On Fri, 28 Nov 2008, Jan Engelhardt wrote:

I see that LZIP is GPL licensed and is pretty small, and with just
one author.

Sometimes, simplicity is the key. And I do not think that having
exactly 1.0 authors makes a project insignificant.

Actually I like the "1.0 authors" since it makes the copyright issues more clear and means that there is someone empowered to update the license or defend the copyright if necessary. In contrast FSF GNU projects require that all authors sign a contract with the FSF to assign copyrights. That is a tedious task.

I like simplicity as well. From my point of view 'gzip' is an ideal package other than its compression ratio.

If automake now supports 'lzip', why does it not also offer to support 7-Zip',
'srpm', 'zoo', 'arc', and the many other possible archiving formats so that
confusion of the user base can become complete?

I would say because 7zip, ZOO and ARC (what's with these 1990s packers?)
do not support UNIX owners nor permissions (required for the beloved +x bit
on scripts.).

It was my impression that Automake adopted LZMA utils without fully evaluating the impact. Introducing a new archive format is really quite a big deal since it impacts many thousands of open source users well into the future. As it turned out, LZMA utils conflicted with another available LZMA utility, which caused some problems for FreeBSD and likely other distributions as well.

My own package is now distributing .lzma packages. This is a big deal for it moving forward since changing the package format will break something. OS distributions are only recently becoming used to .lzma and have had to update scripts and tools to deal with it.

Due to the preponderance of distribution formats, the actual amount of data on ftp sites is dramatically increasing rather than decreasing since packages feel that they must produce archives in every possible format. If an archive format was ever offered before, the feeling is that it must continue to be offered for the rest of time.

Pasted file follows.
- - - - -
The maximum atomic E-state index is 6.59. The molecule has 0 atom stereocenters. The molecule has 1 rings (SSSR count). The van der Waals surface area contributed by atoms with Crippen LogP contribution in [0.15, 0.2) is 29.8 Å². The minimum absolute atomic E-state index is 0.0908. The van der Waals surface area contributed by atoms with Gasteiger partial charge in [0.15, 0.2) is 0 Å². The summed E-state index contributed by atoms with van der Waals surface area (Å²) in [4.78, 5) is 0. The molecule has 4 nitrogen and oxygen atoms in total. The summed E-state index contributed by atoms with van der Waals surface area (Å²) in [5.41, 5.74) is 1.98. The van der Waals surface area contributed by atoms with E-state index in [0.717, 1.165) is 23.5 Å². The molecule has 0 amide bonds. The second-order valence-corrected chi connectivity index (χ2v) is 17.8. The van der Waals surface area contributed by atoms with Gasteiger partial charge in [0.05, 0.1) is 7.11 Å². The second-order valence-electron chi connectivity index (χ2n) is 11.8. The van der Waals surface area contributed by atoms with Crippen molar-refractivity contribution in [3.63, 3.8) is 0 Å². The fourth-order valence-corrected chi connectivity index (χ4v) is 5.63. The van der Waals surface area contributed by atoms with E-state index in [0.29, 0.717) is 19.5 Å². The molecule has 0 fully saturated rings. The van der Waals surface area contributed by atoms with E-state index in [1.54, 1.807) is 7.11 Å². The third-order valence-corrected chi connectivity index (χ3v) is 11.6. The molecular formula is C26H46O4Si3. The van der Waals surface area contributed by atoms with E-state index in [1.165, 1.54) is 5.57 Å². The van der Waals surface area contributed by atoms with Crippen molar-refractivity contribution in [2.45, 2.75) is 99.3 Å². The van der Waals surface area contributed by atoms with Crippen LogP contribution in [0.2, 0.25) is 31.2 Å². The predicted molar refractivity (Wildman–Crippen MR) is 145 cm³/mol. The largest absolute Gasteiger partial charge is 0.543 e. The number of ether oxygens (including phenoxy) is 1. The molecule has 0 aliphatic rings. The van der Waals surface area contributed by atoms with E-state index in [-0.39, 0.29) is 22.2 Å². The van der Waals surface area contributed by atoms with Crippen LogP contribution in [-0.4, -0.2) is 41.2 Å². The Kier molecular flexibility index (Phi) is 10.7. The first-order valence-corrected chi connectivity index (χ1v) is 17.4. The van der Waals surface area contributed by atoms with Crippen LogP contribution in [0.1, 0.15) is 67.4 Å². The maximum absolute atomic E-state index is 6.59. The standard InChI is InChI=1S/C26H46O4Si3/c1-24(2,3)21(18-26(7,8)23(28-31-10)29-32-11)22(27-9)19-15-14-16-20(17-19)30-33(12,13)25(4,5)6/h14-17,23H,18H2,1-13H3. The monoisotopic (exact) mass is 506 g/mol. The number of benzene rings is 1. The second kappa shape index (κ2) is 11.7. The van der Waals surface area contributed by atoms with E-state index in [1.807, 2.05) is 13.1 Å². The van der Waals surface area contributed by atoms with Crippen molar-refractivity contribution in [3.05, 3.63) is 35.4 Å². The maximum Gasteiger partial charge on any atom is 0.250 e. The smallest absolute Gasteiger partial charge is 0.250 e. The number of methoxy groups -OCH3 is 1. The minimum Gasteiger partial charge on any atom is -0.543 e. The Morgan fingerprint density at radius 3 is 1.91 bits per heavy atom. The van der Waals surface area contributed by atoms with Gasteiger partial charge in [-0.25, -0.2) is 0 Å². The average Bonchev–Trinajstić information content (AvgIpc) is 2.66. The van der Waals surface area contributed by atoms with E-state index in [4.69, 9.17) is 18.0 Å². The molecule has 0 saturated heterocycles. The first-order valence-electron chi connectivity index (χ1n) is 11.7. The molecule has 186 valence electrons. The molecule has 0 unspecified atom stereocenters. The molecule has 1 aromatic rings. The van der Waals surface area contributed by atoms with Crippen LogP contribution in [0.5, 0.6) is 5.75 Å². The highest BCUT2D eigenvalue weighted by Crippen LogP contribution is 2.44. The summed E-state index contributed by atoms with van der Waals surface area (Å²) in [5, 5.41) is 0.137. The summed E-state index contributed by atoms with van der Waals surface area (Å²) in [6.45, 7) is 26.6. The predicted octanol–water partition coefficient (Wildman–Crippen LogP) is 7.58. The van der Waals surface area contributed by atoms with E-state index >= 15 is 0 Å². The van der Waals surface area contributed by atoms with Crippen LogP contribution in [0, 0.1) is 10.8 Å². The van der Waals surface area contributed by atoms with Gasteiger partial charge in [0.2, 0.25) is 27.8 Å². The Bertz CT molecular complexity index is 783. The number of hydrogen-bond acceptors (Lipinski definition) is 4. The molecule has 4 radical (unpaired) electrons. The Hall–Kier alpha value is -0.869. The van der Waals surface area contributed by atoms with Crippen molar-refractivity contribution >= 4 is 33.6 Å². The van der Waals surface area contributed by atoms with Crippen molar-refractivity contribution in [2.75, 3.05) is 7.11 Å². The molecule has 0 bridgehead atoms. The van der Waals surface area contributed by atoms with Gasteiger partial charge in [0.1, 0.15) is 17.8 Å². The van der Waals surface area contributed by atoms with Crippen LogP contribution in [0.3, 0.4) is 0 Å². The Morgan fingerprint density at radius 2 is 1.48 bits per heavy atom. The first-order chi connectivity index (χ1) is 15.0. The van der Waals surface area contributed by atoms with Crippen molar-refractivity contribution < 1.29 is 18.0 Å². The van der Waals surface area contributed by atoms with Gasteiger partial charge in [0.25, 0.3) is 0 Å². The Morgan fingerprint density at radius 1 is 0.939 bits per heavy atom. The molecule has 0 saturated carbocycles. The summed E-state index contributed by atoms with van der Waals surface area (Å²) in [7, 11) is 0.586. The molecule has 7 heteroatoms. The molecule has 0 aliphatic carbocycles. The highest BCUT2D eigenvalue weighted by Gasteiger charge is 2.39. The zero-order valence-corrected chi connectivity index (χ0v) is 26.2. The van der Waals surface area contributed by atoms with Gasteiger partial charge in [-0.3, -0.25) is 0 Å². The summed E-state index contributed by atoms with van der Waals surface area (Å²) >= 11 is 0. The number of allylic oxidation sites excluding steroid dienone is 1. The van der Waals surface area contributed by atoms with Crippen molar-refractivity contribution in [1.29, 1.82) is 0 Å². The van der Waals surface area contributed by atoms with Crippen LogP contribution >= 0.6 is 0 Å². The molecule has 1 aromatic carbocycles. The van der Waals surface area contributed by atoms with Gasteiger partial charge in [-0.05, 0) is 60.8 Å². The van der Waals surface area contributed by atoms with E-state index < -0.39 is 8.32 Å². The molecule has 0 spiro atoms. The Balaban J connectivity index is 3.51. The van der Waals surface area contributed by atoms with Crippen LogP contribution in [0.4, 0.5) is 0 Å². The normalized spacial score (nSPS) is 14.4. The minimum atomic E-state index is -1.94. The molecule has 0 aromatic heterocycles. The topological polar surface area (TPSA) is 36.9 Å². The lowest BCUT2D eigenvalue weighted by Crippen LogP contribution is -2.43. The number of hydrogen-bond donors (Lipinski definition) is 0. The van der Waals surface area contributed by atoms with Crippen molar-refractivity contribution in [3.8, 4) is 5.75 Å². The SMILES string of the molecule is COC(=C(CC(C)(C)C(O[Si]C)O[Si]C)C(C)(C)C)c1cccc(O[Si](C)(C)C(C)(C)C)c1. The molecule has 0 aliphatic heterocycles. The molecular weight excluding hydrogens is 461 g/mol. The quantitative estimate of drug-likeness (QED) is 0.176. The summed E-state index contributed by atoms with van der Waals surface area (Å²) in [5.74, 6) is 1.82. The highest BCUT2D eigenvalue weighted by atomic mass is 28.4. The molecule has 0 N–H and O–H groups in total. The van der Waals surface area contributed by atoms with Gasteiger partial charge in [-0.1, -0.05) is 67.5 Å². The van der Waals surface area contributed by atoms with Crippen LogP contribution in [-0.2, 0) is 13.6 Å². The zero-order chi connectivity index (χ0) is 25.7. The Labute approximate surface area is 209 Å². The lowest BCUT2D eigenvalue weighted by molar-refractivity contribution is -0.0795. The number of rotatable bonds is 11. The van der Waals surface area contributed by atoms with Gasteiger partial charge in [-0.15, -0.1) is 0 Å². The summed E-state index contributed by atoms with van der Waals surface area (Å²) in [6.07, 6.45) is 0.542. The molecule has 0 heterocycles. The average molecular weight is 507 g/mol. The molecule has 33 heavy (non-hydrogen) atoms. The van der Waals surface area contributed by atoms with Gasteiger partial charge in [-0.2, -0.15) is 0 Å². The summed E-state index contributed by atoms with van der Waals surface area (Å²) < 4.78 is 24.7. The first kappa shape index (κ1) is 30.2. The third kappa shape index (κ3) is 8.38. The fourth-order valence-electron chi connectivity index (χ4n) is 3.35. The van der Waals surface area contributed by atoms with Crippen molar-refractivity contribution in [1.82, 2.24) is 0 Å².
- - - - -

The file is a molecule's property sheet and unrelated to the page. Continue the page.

It would be useful if the Automake project would thoroughly research all issues and come up with a plan which reduces total world impact. We need a Green Solution which avoids wasteful practices which surely increase global warming and further tax our dwindling fossil fuel supply. These are all factors which should be considered:

  * Number of files needing to be uploaded to distribution sites, or
    mirrored.

  * Individual file size.

  * Utility implementation license and copyrights.

  * Utility portability.

  * Utility performance and reliability.

  * Utility usage complexity.

  * Utility long-term maintenance expectations.

  * Effort to integrate into established packaging and source
    distribution systems.

Bob
======================================
Bob Friesenhahn
[EMAIL PROTECTED], http://www.simplesystems.org/users/bfriesen/
GraphicsMagick Maintainer,    http://www.GraphicsMagick.org/



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